California Employment Law Update

Category Archives: New and Proposed Laws and Legislation

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California Broadens Its “Fair Pay Act” to Prohibit Race And Ethnicity Discrimination

Around this time last year, Section 1197.5 of the California Labor Code was amended by S.B. 358 in order to “eliminate the gender wage gap in California.” Among other things, the amendment sought to increase wage transparency and made it more difficult for employers to defend against gender-based equal pay claims. On September 30, 2016, … Continue Reading

California Requires Single-Occupancy Restrooms To Be “All Gender”

On the heels of North Carolina’s controversial legislation, which requires that people use the public restroom that corresponds to their biological gender rather than the gender with which they identify, California has gone in a different direction. On September 29, 2016, California Gov. Jerry Brown signed A.B. 1732, which requires all single-user restroom facilities in … Continue Reading

California Prohibits Employers from Considering Juvenile Criminal Convictions

In the past, a California employer could freely inquire about and consider a job applicant’s history of criminal convictions in determining any condition of employment including hiring, promotion, or termination. Although California law prohibited employers from asking about or considering arrests or detentions that did not result in convictions, the law did not impose any restrictions regarding what types of convictions employers could ask about … Continue Reading

San Francisco Approves City Ordinance Providing For Fully Paid Parental Leave

In yet another recent development on the hot topic of paid family leave, the San Francisco Board of Supervisors has unanimously approved local legislation requiring businesses to provide employees with up to 6 weeks of fully paid parental leave for the birth or adoption of a child.  With this ordinance, San Francisco becomes the first … Continue Reading

California Raises Minimum Wage to $15 Per Hour and Increases Minimum Salary for Exempt Employees

On April 4, 2016, Governor Brown signed Senate Bill 3, which will increase California’s minimum wage annually, reaching $15 per hour for employers with at least 26 employees by January 1, 2022.  This bill enacts the highest statewide minimum wage in the nation, on par with New York, which enacted a bill mandating a $15 … Continue Reading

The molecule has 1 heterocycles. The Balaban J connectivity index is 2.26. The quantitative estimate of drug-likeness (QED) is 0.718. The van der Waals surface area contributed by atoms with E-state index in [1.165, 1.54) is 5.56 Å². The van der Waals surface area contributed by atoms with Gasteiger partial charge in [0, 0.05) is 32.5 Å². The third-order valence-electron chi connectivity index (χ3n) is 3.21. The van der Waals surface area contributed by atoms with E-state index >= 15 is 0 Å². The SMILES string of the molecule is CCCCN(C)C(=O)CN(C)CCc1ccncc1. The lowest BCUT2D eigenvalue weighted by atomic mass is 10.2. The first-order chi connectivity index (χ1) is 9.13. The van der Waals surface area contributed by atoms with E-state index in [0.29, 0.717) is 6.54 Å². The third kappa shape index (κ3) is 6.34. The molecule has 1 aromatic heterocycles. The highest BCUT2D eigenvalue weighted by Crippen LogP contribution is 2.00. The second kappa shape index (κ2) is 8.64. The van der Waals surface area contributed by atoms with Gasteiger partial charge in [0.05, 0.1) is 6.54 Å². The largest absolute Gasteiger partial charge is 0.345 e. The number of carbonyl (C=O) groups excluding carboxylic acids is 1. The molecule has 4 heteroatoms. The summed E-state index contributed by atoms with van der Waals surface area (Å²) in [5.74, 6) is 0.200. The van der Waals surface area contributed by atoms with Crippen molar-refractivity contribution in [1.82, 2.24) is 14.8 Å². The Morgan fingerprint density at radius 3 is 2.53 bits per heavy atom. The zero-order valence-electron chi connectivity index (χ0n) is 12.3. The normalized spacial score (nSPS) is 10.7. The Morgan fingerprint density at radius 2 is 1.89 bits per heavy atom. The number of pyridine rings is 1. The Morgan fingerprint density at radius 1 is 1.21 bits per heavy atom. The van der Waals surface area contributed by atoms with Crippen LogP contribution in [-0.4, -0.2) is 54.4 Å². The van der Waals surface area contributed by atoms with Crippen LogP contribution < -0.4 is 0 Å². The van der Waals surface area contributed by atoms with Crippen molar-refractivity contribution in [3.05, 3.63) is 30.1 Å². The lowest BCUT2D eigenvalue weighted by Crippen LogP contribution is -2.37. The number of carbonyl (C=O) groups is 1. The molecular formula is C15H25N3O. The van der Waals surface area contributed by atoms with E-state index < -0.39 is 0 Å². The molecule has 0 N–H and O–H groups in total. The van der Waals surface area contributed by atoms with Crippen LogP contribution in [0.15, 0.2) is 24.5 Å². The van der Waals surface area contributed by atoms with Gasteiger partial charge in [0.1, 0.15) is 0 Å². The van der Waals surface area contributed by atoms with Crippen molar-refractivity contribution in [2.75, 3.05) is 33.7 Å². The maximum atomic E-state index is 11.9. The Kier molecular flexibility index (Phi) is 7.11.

Labor Commissioner Enforcement Authority Broadened, Liability For Managing Agents Expanded

This law expands the Labor Commissioner’s authority with regard to the enforcement of judgments. For example, the law authorizes the Labor Commissioner to issue a lien on an employer’s property for amounts owed to an employee, such as unpaid wages, and other compensation, penalties, and interest. The law also provides that an owner, director, officer … Continue Reading

School Activity And Sick Leave Protections Expanded

This law provides additional circumstances under which employees may take school activities leave. California school activities leave now includes the addressing of a child care provider emergency, a school emergency, finding, enrolling, and reenrolling a child in a school or with a child care provider. The pool of eligible employees is expanded to include employees … Continue Reading

Gender-Based “Fair Pay Act” Enacted

This law amends Labor Code § 1197.5 (SB 358): Broader Prohibition of Gender Wage Differentials Enacted Currently, Section 1197.5 prohibits an employer from paying an employee at wage rates less than the rates paid to employees of the opposite sex in the same establishment for equal work. The amendment revises this prohibition, instead prohibiting an … Continue Reading

Piece-Rate Compensation Requirements Changed